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Neorealism—the Answer to the Cold World Era

Introduction

The abrupt ending to the Cold War generated debate among international relations

theorists. Before the war on terrorism, the Cold War era played a huge role in defining global

relations and American national security policy in the twentieth century. With continuous fear of

nuclear attack from the Soviet Union, the United States had to prepare for possible war through

weapons buildup. The two great powers play a balancing act and, as one power builds up their

weapons, the other will do the same. Overtime, the continuous build of weapons resulted in an

arms race between the United States and Soviet Union. Although liberalism and constructivism

focus on the positive, neorealism most clearly defines the nature of U.S. national security and

foreign policy decision-making during the Cold War era through balance of power and

hegemony.

Key Assumptions of Neorealism

Through balance of power and hegemony theory, neorealism explains the era of the Cold

War. As a result of global anarchy, the core of the balance of power theory holds that Western

political institutions are the “result of balancing to counter the Soviet threat, which provided the

incentive for Western countries to cooperate” (Deudney and Ikenberry, 1999, p. 179). Since

there is no international body governing all states, the international system will pursue a strategy

of balancing. Balance of power comes in many forms, such as unipolar, multipolar, and bipolar.

During the Cold War era, the international system operated in a bipolar configuration with the

United States and Soviet Union dominating (Gaddis, 1986, p. 101). Bipolarity provides stability,

predictability, and induces caution within the international system. Although balance of power
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cannot predict when the balancing of hegemony will occur, neorealist stress that balancing will

occur overtime (Waltz, 2000, p. 23).

With the provided motivation for Western states to cooperate with the United States and

as states observe threats against their security, they attempt to counterbalance the threat

internally, through weapons build up, and externally, through ad hoc. This form of Ad hoc

involves counterbalancing through alliances, in which multiple “states join together with other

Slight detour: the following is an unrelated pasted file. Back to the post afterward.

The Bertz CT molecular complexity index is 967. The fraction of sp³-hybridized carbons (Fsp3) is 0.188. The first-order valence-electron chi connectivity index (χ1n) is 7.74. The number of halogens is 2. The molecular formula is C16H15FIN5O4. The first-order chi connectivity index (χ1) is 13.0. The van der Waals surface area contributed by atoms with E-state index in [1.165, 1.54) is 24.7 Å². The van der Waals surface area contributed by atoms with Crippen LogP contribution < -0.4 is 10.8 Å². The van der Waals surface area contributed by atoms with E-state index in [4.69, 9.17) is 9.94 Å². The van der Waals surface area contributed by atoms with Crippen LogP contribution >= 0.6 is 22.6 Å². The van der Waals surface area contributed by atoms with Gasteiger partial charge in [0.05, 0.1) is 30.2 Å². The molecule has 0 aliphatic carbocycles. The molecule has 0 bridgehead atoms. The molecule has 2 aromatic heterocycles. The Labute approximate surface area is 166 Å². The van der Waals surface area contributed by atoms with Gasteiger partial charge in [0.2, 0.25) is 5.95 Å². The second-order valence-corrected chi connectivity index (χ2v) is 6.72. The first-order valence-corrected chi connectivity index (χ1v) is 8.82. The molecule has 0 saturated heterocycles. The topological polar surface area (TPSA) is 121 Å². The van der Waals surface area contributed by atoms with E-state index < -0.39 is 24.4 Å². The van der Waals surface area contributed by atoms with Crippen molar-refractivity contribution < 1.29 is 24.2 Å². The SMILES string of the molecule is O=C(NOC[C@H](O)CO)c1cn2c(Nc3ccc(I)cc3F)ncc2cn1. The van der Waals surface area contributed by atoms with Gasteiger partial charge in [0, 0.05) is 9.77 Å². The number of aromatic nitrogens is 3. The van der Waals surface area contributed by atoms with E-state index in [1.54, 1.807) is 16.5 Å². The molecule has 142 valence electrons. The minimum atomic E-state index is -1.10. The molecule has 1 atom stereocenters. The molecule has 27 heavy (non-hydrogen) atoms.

states that fear for their security from threatening or powerful states” (Deudney and Ikenberry,

1999, p. 182). For instance, the main alliance that was created to counterbalance the Soviet threat

was the North Atlantic Treaty Organization, more commonly known as NATO. At the core

assumptions, neorealism emphasizes “while threats may not be sufficient to produce alliances,

they are necessary” (Ratti, 2006, p. 83). NATO survived and balancing continued because the

Soviet Union existed and posed a threat to their members’ national security.

Furthermore, neorealism provides that hegemony is an explanation for cooperation and

helps define the Cold War era. In a world where political anarchy reigns, neorealism’s hegemony

theory highlights that the United States provided dominance and order in the West “by offering

incentives to other Western democracies to participate and that Western conflict will rise as

American Power declines” (Deudney and Ikenberry, 1999, p. 180). It was extremely important

for the United States to maintain power in the West because they balance Soviet threat for the

Western hemisphere. Both hegemony and balance of power theory provide stability and

predictability in the bipolar system of international relations during the Cold War. This

predictability helped keep the Cold War cold and prevented a massive nuclear war.

Weaknesses of Neorealism
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Although neorealism most clearly defines the Cold War era, it lacks certain arguments

that liberalism and constructivism emphasize. Neorealism fails to explain the abrupt and rather

peaceful end to the Cold War because it argues that states will put their national interests above